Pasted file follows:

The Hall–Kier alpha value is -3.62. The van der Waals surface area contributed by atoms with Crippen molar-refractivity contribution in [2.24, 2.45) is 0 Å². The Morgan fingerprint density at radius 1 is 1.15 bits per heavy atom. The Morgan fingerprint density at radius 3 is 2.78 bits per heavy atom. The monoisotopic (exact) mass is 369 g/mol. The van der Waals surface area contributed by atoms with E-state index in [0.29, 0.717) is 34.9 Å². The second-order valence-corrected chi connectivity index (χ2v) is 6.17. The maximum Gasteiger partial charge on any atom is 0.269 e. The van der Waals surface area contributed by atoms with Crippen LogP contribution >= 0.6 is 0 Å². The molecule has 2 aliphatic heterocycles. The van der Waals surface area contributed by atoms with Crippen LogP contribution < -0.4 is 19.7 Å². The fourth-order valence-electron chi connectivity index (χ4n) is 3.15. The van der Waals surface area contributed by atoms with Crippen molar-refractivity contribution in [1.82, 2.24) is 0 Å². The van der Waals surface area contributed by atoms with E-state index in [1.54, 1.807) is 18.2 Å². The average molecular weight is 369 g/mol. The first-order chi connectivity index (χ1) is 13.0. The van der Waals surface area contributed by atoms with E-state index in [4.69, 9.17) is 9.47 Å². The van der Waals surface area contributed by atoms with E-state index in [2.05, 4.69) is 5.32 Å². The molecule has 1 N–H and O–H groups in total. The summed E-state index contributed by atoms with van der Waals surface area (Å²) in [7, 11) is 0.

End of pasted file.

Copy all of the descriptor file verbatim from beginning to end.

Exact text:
The Hall–Kier alpha value is -3.62. The van der Waals surface area contributed by atoms with Crippen molar-refractivity contribution in [2.24, 2.45) is 0 Å². The Morgan fingerprint density at radius 1 is 1.15 bits per heavy atom. The Morgan fingerprint density at radius 3 is 2.78 bits per heavy atom. The monoisotopic (exact) mass is 369 g/mol. The van der Waals surface area contributed by atoms with E-state index in [0.29, 0.717) is 34.9 Å². The second-order valence-corrected chi connectivity index (χ2v) is 6.17. The maximum Gasteiger partial charge on any atom is 0.269 e. The van der Waals surface area contributed by atoms with Crippen LogP contribution >= 0.6 is 0 Å². The molecule has 2 aliphatic heterocycles. The van der Waals surface area contributed by atoms with Crippen LogP contribution < -0.4 is 19.7 Å². The fourth-order valence-electron chi connectivity index (χ4n) is 3.15. The van der Waals surface area contributed by atoms with Crippen molar-refractivity contribution in [1.82, 2.24) is 0 Å². The van der Waals surface area contributed by atoms with E-state index in [1.54, 1.807) is 18.2 Å². The average molecular weight is 369 g/mol. The first-order chi connectivity index (χ1) is 13.0. The van der Waals surface area contributed by atoms with E-state index in [4.69, 9.17) is 9.47 Å². The van der Waals surface area contributed by atoms with E-state index in [2.05, 4.69) is 5.32 Å². The molecule has 1 N–H and O–H groups in total. The summed E-state index contributed by atoms with van der Waals surface area (Å²) in [7, 11) is 0.